Historic, but not famous

Clayton Patterson, artist, photographer, videographer, historian

Clayton Patterson (born 1948) is a Canadian-born artist, photographer, videographer, member of the No! Art movement and folk historian. He moved to New York City in 1979 and focused almost exclusively on documenting the art, life and times of the Lower East Side in Manhattan.

In 1972, his partner, Rensaa gave him his first camera and in 1980 he began photographing life in the Lower East Side of New York City. In 1985, Patterson began photographing kids from the neighborhood in front of his front door. Over the years, he has taken hundreds of photos, and displaying them on his “Hall of Fame” in his storefront window. As more photographs appeared in the window, more kids demanded their photo be taken in front the graffiti covered door.

Kids at the grafitti door for the “Hall of Fame”

His painting and drawing is heavily informed and influenced by tattoo and graffiti culture. Some of his large scale murals have appeared throughout the Lower East Side. From 1980-1982, Patterson’s work was shown in a number of downtown galleries. As Patterson grew disenchanted with the SoHo art world, he distanced himself from the traditional gallery scene and moved deeper into the underground scene of Lower East Side.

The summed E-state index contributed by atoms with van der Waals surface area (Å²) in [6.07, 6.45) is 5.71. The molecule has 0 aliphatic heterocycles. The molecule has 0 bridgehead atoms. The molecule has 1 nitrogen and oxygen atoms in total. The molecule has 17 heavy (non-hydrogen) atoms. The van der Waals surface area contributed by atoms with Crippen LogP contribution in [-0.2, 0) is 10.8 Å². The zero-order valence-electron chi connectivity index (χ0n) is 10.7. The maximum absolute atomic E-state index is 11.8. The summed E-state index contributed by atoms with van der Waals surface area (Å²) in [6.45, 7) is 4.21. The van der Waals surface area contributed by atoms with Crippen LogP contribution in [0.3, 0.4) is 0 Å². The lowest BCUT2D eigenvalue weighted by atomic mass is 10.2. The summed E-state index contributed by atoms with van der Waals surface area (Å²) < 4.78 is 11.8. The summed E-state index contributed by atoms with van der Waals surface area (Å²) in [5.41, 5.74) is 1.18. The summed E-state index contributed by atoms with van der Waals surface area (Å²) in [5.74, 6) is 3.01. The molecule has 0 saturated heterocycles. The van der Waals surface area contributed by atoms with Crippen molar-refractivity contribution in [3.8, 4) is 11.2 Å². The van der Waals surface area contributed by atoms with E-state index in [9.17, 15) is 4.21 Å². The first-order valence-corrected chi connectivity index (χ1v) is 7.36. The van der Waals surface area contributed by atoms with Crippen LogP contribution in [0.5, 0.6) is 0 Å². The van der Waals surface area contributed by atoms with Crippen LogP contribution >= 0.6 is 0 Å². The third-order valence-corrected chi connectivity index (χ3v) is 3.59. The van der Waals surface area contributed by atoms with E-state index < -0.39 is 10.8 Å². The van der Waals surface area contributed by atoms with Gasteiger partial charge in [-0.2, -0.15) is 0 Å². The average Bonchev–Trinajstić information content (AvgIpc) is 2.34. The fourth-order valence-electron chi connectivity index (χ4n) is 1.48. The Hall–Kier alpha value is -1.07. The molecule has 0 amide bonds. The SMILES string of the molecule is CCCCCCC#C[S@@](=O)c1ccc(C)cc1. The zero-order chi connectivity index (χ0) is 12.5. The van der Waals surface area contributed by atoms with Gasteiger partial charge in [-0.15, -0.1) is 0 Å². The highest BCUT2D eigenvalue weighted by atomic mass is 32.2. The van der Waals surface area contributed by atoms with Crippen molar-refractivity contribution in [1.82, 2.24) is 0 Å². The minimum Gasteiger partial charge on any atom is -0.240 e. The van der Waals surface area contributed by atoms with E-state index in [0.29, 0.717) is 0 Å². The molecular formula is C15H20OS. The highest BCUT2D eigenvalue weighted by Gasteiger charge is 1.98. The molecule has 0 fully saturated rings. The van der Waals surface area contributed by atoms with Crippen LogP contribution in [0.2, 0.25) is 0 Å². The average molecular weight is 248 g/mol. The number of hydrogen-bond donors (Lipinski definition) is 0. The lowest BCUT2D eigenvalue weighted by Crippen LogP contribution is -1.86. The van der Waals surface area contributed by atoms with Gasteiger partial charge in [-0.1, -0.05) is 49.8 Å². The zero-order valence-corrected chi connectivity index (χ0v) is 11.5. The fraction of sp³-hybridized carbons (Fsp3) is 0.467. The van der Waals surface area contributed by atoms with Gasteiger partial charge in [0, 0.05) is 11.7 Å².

In 1983, Patterson and Rensaa bought a two-story former sewing factory and storefront at 161 Essex Street. In 1986 he converted the small storefront into an art gallery and Clayton Cap store. From 1986 to 2003, they showcased a variety of New York artists, writers, neighborhood personalities. The Clayton cap was the first baseball cap to have the embroidery all around the cap, and had the first signature and label on the outside of the cap. An embroidered signature on a repeated design, and a hand signed label for the custom one-of-a-kind designed caps.

A Clayton Cap

In August of 1988, Patterson began taping the Tompkins Square Park incident in full detail. He had come to the area with his video camera to get footage of a band performing at the Pyramid Club across the street from the park, but was pulled away by the police invasion of the park to remove the people living there. His footage from the night’s events (some 3+ hours) became instrumental in exposing police brutality in New York City that was often reported but never videotaped. As a result, the New York District Attorney ordered Patterson to surrender his tapes and camera. Patterson refused the order and was sentenced to 90 days in jail. After a 10-day hunger strike, Patterson’s lawyers negotiated a deal that would allow the city to get a copy of the tape while allowing Patterson the right to keep the original.

Patterson left NYC in 2014 leaving a legacy of over 1/2 million photos, hundreds of thousands of digital photos, thousands of hours of video tape in multiple formats and numerous artworks. You can learn more about him in the documentary Captured from 2008.

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